Today's Choice; Radio Times; March 5, 2005; Alison Graham

Don't be fooled into thinking this is some kind of twee, genteel romance between a rather satid, middle-aged couple. It might start out seeming that way, but Falling eventually turns into a very dark and twisted tale. Of course, some of you will know this already if you've read the book by the criminally under-rated Elizabeth Jane Howard, dramatised here by Andrew Davies.

For those who haven't, this initially comes across as a touching love story between emotionally bruised author Daisy (Penelope Wilton) and cheerful gardener and handyman Henry (Michael Kitchen). The pair meet when Daisy moves from London to a cottage in the Yorkshire countryside to escape the painful end of a bad marriage.

Henry is attentive and courtly and woos Daisy with his apparent kindliness and thoughtfulness. But there's something about him that isn't quite right...

Kitchen and Wilton are both excellent in the lead roles; watch out, too, for a brief but telling appearance from Penny Downie as a woman from Henry's past. It's an intriguing piece of drama that's marred only - perhaps - by a faint whiff of mysogyny at the end.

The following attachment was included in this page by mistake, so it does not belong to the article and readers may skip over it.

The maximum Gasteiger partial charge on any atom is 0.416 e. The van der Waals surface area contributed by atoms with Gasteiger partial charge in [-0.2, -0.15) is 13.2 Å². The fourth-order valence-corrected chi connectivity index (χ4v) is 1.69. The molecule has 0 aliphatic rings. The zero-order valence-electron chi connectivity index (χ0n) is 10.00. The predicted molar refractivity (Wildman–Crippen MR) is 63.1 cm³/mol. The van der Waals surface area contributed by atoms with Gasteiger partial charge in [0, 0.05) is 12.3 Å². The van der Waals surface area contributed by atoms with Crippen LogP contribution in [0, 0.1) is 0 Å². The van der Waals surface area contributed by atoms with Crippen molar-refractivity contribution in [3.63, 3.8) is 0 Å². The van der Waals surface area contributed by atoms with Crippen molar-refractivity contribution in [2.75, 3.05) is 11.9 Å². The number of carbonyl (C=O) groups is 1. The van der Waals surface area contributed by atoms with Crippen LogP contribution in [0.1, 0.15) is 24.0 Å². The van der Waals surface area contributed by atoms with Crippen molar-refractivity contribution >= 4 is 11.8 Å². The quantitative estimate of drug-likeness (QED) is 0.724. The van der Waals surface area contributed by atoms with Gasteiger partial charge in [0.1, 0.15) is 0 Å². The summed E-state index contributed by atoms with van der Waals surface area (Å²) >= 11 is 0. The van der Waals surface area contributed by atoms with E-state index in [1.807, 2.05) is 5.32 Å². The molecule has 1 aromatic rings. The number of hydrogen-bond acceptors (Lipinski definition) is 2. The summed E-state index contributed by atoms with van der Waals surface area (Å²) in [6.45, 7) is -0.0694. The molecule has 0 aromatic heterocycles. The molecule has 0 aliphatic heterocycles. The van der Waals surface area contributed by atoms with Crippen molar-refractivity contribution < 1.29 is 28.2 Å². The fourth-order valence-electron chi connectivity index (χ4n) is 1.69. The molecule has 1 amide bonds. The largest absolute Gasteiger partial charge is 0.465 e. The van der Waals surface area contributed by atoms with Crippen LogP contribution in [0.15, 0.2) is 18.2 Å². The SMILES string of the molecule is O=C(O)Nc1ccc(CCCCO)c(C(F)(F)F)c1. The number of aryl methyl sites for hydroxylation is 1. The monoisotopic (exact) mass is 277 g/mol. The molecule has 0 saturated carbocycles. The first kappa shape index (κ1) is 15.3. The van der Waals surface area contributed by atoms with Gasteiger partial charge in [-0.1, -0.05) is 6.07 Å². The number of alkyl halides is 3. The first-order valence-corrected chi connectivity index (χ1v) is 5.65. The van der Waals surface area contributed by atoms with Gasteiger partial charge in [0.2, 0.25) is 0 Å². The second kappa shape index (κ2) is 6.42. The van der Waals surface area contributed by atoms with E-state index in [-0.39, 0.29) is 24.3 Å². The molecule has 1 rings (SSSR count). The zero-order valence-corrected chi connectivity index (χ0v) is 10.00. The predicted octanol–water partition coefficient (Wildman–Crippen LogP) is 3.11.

TV Times, March 5, 2005

The quote in full: "Apologies to anyone turning on expecting that nice Mr Foyle.
It's probably goodbye to my fan base - I can't see either of them approving of this!"

Pick of the Day; TV Times; March 5, 2005; Ian Bradford

A glowing review of this drama is surplus to requirements just reading the names involved is enough of a recommendation to watch it. Adapted by top TV scriptwriter Andrew Davies from Elizabeth Jane Howard's best-selling novel, the slow-burning story, inspired by a real incident in Howard's life, stars two of Britain's favourite actors: Michael Kitchen and Penelope Wilton. When author Daisy Langrish (Wilton) buys a cottage in Yorkshire, local gardener Henry Kent (Kitchen) immediately schmoozes Daisy on her doorstep. Suspiciously benevolent from the outset, it soon becomes clear that the charming gardener has his eye on more than Daisy's herbaceous border, and as the tale unwinds, we see Henry for what he really is.